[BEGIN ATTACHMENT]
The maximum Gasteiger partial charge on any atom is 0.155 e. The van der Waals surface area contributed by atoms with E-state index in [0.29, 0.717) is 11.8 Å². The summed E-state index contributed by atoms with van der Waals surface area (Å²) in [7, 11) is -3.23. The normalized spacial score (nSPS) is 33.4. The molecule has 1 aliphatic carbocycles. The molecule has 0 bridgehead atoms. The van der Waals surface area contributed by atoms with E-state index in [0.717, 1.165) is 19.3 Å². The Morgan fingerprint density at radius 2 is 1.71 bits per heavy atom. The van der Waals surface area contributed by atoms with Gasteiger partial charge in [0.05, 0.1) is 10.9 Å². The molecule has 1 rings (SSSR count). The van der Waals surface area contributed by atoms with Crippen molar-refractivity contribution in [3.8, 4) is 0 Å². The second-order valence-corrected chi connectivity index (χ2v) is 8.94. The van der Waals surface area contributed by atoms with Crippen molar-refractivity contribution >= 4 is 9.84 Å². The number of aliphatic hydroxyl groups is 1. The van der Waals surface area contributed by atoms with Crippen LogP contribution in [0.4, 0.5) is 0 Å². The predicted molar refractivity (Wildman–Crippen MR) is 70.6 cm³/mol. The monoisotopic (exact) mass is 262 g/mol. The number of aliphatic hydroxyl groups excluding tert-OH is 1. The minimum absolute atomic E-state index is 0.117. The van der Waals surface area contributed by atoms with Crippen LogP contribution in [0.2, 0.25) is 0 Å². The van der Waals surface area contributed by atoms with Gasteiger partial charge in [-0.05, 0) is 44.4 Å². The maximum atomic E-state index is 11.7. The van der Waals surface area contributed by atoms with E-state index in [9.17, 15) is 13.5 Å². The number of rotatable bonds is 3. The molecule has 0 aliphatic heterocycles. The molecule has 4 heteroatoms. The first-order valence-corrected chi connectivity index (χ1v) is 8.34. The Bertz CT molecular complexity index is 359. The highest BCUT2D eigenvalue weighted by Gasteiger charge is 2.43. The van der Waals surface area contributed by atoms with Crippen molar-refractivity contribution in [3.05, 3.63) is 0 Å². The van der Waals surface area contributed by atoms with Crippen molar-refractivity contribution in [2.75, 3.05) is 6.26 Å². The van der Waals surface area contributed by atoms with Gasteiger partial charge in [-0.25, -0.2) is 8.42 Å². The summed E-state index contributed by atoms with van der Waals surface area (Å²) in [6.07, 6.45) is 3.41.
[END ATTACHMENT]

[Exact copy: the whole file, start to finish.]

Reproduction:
The maximum Gasteiger partial charge on any atom is 0.155 e. The van der Waals surface area contributed by atoms with E-state index in [0.29, 0.717) is 11.8 Å². The summed E-state index contributed by atoms with van der Waals surface area (Å²) in [7, 11) is -3.23. The normalized spacial score (nSPS) is 33.4. The molecule has 1 aliphatic carbocycles. The molecule has 0 bridgehead atoms. The van der Waals surface area contributed by atoms with E-state index in [0.717, 1.165) is 19.3 Å². The Morgan fingerprint density at radius 2 is 1.71 bits per heavy atom. The van der Waals surface area contributed by atoms with Gasteiger partial charge in [0.05, 0.1) is 10.9 Å². The molecule has 1 rings (SSSR count). The van der Waals surface area contributed by atoms with Crippen molar-refractivity contribution in [3.8, 4) is 0 Å². The second-order valence-corrected chi connectivity index (χ2v) is 8.94. The van der Waals surface area contributed by atoms with Crippen molar-refractivity contribution >= 4 is 9.84 Å². The number of aliphatic hydroxyl groups is 1. The van der Waals surface area contributed by atoms with Crippen LogP contribution in [0.4, 0.5) is 0 Å². The predicted molar refractivity (Wildman–Crippen MR) is 70.6 cm³/mol. The monoisotopic (exact) mass is 262 g/mol. The number of aliphatic hydroxyl groups excluding tert-OH is 1. The minimum absolute atomic E-state index is 0.117. The van der Waals surface area contributed by atoms with Crippen LogP contribution in [0.2, 0.25) is 0 Å². The van der Waals surface area contributed by atoms with Gasteiger partial charge in [-0.05, 0) is 44.4 Å². The maximum atomic E-state index is 11.7. The van der Waals surface area contributed by atoms with E-state index in [9.17, 15) is 13.5 Å². The number of rotatable bonds is 3. The molecule has 0 aliphatic heterocycles. The molecule has 4 heteroatoms. The first-order valence-corrected chi connectivity index (χ1v) is 8.34. The Bertz CT molecular complexity index is 359. The highest BCUT2D eigenvalue weighted by Gasteiger charge is 2.43. The van der Waals surface area contributed by atoms with Crippen molar-refractivity contribution in [3.05, 3.63) is 0 Å². The van der Waals surface area contributed by atoms with Crippen molar-refractivity contribution in [2.75, 3.05) is 6.26 Å². The van der Waals surface area contributed by atoms with Gasteiger partial charge in [-0.25, -0.2) is 8.42 Å². The summed E-state index contributed by atoms with van der Waals surface area (Å²) in [6.07, 6.45) is 3.41.